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/edu/ - Education

'The weapon of criticism cannot, of course, replace criticism of the weapon, material force must be overthrown by material force; but theory also becomes a material force as soon as it has gripped the masses.' - Karl Marx
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Everytime you visit /edu/, post in this thread. Tell us about what you're thinking about, what you're reading, an interesting thing you have learned today, anything! Just be sure to pop in and say hi.

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Excuse me coming through
A quick note on the video @ >>>/leftypol/1538283
Also [vid related] for archival purposes

Around the 29 minute mark Peterson criticizes Marx and Engel's for assuming that workers would magically become more productive once they took over.

This actually happened historically, most of the actually effective productivity tricks work places use now were developed by Stakhanovites.


Reality has a Marxist bias


Didn't read anything recently, but watched a movie about revolutionary times in our country. It's not fucking fair how it ended. Can't imagine what it must have been like for people participating in it when a simple re-enactment makes me want to off myself.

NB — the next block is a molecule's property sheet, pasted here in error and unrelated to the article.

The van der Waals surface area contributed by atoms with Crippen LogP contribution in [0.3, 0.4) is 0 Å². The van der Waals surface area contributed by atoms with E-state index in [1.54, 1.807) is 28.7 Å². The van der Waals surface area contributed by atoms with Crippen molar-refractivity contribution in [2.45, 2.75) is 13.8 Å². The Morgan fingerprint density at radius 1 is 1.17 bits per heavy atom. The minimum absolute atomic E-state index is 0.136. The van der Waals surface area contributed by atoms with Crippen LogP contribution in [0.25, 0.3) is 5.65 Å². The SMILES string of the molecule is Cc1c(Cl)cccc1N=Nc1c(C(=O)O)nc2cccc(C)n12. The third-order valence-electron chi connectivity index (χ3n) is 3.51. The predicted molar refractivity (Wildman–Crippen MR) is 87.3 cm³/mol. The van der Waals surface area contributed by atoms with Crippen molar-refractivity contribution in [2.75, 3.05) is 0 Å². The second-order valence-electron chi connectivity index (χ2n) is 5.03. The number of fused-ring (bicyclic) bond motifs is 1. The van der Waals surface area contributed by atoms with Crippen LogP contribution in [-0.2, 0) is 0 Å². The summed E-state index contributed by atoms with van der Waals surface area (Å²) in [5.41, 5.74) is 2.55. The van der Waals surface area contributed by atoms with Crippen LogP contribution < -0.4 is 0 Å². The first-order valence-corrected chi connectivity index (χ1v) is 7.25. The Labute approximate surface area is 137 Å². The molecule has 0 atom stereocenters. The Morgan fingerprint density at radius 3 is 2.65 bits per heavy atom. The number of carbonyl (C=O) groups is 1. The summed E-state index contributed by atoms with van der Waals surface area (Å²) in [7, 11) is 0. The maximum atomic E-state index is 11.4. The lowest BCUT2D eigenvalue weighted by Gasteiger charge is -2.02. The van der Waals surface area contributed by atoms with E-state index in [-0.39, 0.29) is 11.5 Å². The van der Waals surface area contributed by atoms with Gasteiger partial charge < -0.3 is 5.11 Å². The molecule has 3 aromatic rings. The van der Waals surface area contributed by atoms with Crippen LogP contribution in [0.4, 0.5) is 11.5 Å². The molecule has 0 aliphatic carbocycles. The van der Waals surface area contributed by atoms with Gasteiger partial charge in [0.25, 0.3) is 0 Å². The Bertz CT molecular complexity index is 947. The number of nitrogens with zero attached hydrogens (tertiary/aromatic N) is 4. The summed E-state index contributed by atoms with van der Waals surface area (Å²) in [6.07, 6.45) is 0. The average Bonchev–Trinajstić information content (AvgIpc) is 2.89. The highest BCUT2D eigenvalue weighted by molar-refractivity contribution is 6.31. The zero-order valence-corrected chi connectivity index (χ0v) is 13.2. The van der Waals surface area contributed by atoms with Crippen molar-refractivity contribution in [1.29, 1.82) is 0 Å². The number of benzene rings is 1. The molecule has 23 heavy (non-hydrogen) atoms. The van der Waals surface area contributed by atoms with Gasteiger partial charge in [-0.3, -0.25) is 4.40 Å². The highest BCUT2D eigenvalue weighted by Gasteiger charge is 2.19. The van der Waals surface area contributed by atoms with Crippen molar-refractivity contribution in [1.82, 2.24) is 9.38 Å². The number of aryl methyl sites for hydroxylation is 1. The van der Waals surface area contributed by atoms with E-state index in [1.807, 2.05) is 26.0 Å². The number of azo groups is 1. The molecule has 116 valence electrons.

I can't seem to focus on any one thing at the moment so I keep switching back between a whole lot of shit. Probably not helpful long-term but oh well. Reading Anti-Oedipus and Massumi's secondary reading. also Ignorant Schoolmaster by Ranciere, and Sacred Conspiracy. For fiction going through the Hainish Cycle. If anyone has tips on building attention span/discipline/focus i would be grateful


Part of it is sheer practice.
Given your current reading list, jumping between them is fine though


Don't mind me just carting some copypasta in for later use
I'm going to very controversially say that, for all intents and purposes, if you are a communist, you have to support Russia.